Traditional Okinawan Karate in Edmonton
International Okinawan Shōrin-ryū Seibukan Karate-dō Association
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There is a Chinese proverb that says, “there are many paths to the top of the mountain,” and there are indeed many ways to work on becoming a better human being. Sometimes, though, paths that at first glance look very different turn out to be essentially the same. In this video, Oota Sensei shows that his path through kendō (Japanese fencing) is very much our path through Okinawan karate. We invite anyone interested to join us on the journey.
Karate-dō 空手道 means “the way of the empty hand.” Usually, people think it's to distinguish it from fighting arts with weapons. That’s true, but there's much more than that.
The concept of emptiness is greatly esteemed in Japanese thought. In our dojo, we strive to embody its multiple meanings, including its often overlooked ethical sense. Training requires we free ourselves of the preconceptions and assumptions which impede us. Prominent among these are prejudices. The emptiness of our karate means the emptying out of racism, sexism, homophobia, transphobia, and other bigotries.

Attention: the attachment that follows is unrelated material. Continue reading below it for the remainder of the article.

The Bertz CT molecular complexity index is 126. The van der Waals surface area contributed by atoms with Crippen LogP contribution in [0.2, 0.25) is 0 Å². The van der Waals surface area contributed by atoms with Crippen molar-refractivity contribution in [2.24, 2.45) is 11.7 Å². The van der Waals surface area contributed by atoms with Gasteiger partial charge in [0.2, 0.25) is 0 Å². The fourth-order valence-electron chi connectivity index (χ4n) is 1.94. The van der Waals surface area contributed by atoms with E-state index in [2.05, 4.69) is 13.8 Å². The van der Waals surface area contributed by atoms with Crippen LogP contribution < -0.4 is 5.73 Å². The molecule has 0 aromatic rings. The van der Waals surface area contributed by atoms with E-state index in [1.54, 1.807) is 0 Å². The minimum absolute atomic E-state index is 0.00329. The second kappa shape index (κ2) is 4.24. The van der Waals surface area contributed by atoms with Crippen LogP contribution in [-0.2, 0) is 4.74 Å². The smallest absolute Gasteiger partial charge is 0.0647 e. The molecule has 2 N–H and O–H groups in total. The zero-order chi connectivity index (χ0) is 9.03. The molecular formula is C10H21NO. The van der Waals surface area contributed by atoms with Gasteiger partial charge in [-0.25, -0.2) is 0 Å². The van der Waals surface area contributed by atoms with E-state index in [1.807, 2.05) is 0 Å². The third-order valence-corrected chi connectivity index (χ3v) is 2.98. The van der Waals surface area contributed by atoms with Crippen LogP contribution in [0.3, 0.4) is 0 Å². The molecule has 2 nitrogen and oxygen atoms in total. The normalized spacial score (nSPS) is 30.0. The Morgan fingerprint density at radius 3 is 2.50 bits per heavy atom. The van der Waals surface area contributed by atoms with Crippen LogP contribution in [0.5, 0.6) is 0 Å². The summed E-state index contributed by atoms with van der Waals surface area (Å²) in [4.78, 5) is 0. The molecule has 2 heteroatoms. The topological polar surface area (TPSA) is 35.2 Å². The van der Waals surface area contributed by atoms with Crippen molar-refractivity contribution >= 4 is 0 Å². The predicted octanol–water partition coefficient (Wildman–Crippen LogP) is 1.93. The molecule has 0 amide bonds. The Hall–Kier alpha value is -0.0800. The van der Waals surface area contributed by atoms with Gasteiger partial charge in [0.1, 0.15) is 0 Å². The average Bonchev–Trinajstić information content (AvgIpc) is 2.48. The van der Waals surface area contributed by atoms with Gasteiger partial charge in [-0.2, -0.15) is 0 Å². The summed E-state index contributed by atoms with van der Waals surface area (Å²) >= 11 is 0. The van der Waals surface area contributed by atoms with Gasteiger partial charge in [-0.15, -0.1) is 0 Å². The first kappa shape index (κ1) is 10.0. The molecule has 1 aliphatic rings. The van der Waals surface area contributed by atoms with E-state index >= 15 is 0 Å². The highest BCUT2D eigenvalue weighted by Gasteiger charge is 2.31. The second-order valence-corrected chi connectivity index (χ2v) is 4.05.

We’re a small dojo, but we’re a diverse one. Our members come in different colors, sizes, ages, sexualities, gender identifications, cultural backgrounds, religious faiths and spiritualities, and forms of families. New students are large and small, young and old, athletic and unathletic, strong and not-so-strong, supple and inflexible, confident and full of doubts. All are welcome.
Each of us, regardless of our strengths and gifts, arrives with our personal weaknesses and demons. That’s what we work on, with the instruction of our dedicated instructors and the encouragement of other students. We don’t care what kind of body you have when you come to us; we don’t care what insecurities you bring with you. All we care about is that you show up, make the effort, and be open to the traditions and training of the dojo.
All we expect—and demand—is that you show acceptance, respect, kindness, and support to every other person disciplined and brave enough to step onto the floor beside you. All we ask is that you empty yourself of what’s holding you back.